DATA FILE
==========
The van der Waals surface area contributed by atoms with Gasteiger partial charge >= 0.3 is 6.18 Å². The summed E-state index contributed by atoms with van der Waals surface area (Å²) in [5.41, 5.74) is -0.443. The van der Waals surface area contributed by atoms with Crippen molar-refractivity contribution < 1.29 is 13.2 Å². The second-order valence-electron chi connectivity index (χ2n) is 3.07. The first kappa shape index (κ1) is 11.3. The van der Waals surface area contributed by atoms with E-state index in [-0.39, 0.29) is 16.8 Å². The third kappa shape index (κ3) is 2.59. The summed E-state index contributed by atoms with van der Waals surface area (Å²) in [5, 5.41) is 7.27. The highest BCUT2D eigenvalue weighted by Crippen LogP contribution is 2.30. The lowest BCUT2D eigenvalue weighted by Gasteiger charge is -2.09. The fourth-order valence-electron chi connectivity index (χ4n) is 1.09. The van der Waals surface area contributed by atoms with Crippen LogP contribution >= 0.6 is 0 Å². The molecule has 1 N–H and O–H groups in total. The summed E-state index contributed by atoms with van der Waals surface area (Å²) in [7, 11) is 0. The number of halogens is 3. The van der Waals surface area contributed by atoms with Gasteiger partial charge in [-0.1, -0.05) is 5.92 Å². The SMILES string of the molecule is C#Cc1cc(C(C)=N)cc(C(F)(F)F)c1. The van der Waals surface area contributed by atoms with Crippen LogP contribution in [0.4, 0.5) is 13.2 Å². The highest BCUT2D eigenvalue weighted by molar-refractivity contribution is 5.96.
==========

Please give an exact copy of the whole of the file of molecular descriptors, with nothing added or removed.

The van der Waals surface area contributed by atoms with Gasteiger partial charge >= 0.3 is 6.18 Å². The summed E-state index contributed by atoms with van der Waals surface area (Å²) in [5.41, 5.74) is -0.443. The van der Waals surface area contributed by atoms with Crippen molar-refractivity contribution < 1.29 is 13.2 Å². The second-order valence-electron chi connectivity index (χ2n) is 3.07. The first kappa shape index (κ1) is 11.3. The van der Waals surface area contributed by atoms with E-state index in [-0.39, 0.29) is 16.8 Å². The third kappa shape index (κ3) is 2.59. The summed E-state index contributed by atoms with van der Waals surface area (Å²) in [5, 5.41) is 7.27. The highest BCUT2D eigenvalue weighted by Crippen LogP contribution is 2.30. The lowest BCUT2D eigenvalue weighted by Gasteiger charge is -2.09. The fourth-order valence-electron chi connectivity index (χ4n) is 1.09. The van der Waals surface area contributed by atoms with Crippen LogP contribution >= 0.6 is 0 Å². The molecule has 1 N–H and O–H groups in total. The summed E-state index contributed by atoms with van der Waals surface area (Å²) in [7, 11) is 0. The number of halogens is 3. The van der Waals surface area contributed by atoms with Gasteiger partial charge in [-0.1, -0.05) is 5.92 Å². The SMILES string of the molecule is C#Cc1cc(C(C)=N)cc(C(F)(F)F)c1. The van der Waals surface area contributed by atoms with Crippen LogP contribution in [0.4, 0.5) is 13.2 Å². The highest BCUT2D eigenvalue weighted by molar-refractivity contribution is 5.96.